Le rapport couvre le vaste champ de l’économie numérique, du ralentissement des ventes de tablettes à la généralisation des smartphones à bas prix en passant par la croissance soutenue de l’Internet des Objets (loT), les avancées de l’intelligence artificielle (IA) et de la réalité virtuelle (VR). Le think tank européen attire l’attention sur l’augmentation des cyber-attaques auxquelles doivent faire face les entreprises devenues numériques ainsi que sur la question de confiance posée par les consommateurs sur la sécurité de l’IoT, projets de voitures connectées ou maisons intelligentes. La montée en puissance des réseaux très haut débit, notamment en Europe, et l’efficacité des services sur mobile ou à domicile sont également longuement abordés, avec le passage graduel de la 4G à la 5G et le déploiement des réseaux de fibre optique (FTTH).

L'Institut s’interroge sur les conditions de la poursuite de la consolidation des télécoms en Europe, qui semble marquer le pas, et sur le sens des opérations de fusions croisées qui concernent les réseaux, les technologies, la télévision et les médias mais aussi les transports et de nombreux autres secteurs industriels. C’est bien sur le cas de Google et Apple, qui poussent leurs avantages dans l’industrie automobile, ou des majors des télécoms et des technologies, qui se renforcent dans les contenus : services de télévision ou de streaming de films et de musique. À la faveur de l’essor des services en ligne, les experts IDATE DigiWorld prévoient un basculement progressif de la propriété à l’usage, comme par exemple le partage de voiture via une application ou les services de streaming en VOD ou SVOD de musique ou de vidéos qui remplacent les CD, les DVD et le téléchargement. Par ailleurs, ce mouvement vers toujours plus de on demand et de services par abonnement semble d’ores et déjà impacté par l’usage croissant de solutions d’ad-blocking, qui menace de renvoyer au passé l’abondance actuelle des services internet gratuits (de type YouTube).

Le rapport souligne que "le vaste choix de services, désormais commercialisés à un coût unitaire minimal pour une consommation de masse, est à l’origine d’un marché numérique gigantesque, estimé à plus de 2 900 milliards d’euros en 2025, pour les seuls services télécoms et internet, et soutenu par une croissance moyenne de près de 7% par an".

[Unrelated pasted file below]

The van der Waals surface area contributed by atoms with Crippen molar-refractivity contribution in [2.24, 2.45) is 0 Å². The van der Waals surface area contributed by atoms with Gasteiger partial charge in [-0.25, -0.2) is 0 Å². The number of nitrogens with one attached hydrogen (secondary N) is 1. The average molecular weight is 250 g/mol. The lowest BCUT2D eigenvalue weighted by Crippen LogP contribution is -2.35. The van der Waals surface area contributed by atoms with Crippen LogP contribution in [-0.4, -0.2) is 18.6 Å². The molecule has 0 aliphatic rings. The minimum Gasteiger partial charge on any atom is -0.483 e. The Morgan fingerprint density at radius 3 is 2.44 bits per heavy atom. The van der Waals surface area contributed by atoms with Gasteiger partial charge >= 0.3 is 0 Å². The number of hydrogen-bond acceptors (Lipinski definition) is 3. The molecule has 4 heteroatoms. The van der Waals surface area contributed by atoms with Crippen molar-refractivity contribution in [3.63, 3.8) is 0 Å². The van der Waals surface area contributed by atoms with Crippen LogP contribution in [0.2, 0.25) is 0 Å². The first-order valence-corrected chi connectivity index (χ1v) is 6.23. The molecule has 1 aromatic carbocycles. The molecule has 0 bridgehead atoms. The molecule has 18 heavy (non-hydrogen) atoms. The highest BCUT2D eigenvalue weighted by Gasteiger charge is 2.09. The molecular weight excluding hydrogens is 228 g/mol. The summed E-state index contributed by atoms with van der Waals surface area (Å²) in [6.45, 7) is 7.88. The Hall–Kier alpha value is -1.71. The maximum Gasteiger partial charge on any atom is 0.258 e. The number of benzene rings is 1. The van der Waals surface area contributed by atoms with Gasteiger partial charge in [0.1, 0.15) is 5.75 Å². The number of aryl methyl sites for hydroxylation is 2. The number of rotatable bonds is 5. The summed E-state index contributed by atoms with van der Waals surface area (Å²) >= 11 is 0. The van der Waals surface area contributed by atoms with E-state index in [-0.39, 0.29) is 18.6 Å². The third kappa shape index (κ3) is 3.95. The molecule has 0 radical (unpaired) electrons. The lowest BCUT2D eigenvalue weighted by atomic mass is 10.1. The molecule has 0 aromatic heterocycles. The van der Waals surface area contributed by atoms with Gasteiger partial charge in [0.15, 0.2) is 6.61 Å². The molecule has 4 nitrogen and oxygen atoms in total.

À travers ces quelque deux cent pages, le DigiWorld Yearbook décrit également comment les bitcoins, la blockchain, le paiement mobile et le crowdfunding pourraient déstabiliser les services bancaires et financiers, en ouvrant la perspective de se passer d’intermédiaires, comme c’est d’ailleurs déjà le cas dans d’autres secteurs comme le tourisme ou la distribution. L’analyse aborde également le sujet du big data à travers la façon dont la législation européenne traite les questions d’utilisation et de protection des données privées : dans un futur proche, l’accès croissant aux données personnelles pourrait modifier profondément de nombreux domaine comme par exemple la souscription aux polices d’assurances et l’accès aux prêts bancaires.

"Nous assistons à une vague d’innovations d’une ampleur sans équivalent, souvent qualifiée de quatrième révolution industrielle, caractérisée par la poursuite de la migration vers le cloud, les perspectives de l’internet des objets, du big data, de l’intelligence artificielle, auxquelles s’ajoutent déjà une nouvelle génération d’innovations disruptives comme la blockchain. Tous les acteurs, les groupes leaders du numériques et les grands secteurs verticaux comme les nouveaux entrants et les startups, doivent trouver leur place dans ce nouvel écosystème dont les équilibres sont à redéfinir." souligne François Barrault, Président de IDATE DigiWorld.." souligne François Barrault, Président de IDATE DigiWorld.

En dépit d’un contexte de saturation relative, comme l’indique par exemple le ralentissement observé récemment des ventes de smartphones, IDATE DigiWorld annonce le retour d’une croissance modeste pour les opérateurs de services télécoms et les groupes de médias numériques en Europe pour les prochaines années, et des taux de croissance plus élevés en Chine, en Inde et en Afrique, porteurs d’un nouveau cycle de consolidation au niveau mondial. Par exemple, dans le domaine de la télévision, la zone Asie/Pacifique va devenir le plus grand marché mondial au cours de la prochaine décennie, alors que dans le même temps les marchés européens risquent de s’affaiblir, avec la perspective d’être même confrontés à des taux négatifs.